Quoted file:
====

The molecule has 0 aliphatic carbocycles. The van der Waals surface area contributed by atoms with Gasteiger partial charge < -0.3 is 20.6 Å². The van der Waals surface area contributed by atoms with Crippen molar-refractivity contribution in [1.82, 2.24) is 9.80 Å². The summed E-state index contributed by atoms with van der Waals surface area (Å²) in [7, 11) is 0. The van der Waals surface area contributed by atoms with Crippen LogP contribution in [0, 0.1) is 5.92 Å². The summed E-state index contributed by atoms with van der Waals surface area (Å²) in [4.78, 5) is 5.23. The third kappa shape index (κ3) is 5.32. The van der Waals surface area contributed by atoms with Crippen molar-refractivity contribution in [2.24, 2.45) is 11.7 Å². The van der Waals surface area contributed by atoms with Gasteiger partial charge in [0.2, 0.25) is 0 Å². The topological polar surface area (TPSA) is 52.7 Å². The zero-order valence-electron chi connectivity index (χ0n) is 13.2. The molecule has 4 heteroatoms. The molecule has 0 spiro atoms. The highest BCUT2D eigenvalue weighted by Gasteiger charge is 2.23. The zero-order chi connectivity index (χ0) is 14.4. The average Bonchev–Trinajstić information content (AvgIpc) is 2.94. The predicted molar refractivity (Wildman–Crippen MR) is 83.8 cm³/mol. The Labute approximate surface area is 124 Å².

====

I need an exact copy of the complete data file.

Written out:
The molecule has 0 aliphatic carbocycles. The van der Waals surface area contributed by atoms with Gasteiger partial charge < -0.3 is 20.6 Å². The van der Waals surface area contributed by atoms with Crippen molar-refractivity contribution in [1.82, 2.24) is 9.80 Å². The summed E-state index contributed by atoms with van der Waals surface area (Å²) in [7, 11) is 0. The van der Waals surface area contributed by atoms with Crippen LogP contribution in [0, 0.1) is 5.92 Å². The summed E-state index contributed by atoms with van der Waals surface area (Å²) in [4.78, 5) is 5.23. The third kappa shape index (κ3) is 5.32. The van der Waals surface area contributed by atoms with Crippen molar-refractivity contribution in [2.24, 2.45) is 11.7 Å². The van der Waals surface area contributed by atoms with Gasteiger partial charge in [0.2, 0.25) is 0 Å². The topological polar surface area (TPSA) is 52.7 Å². The zero-order valence-electron chi connectivity index (χ0n) is 13.2. The molecule has 4 heteroatoms. The molecule has 0 spiro atoms. The highest BCUT2D eigenvalue weighted by Gasteiger charge is 2.23. The zero-order chi connectivity index (χ0) is 14.4. The average Bonchev–Trinajstić information content (AvgIpc) is 2.94. The predicted molar refractivity (Wildman–Crippen MR) is 83.8 cm³/mol. The Labute approximate surface area is 124 Å².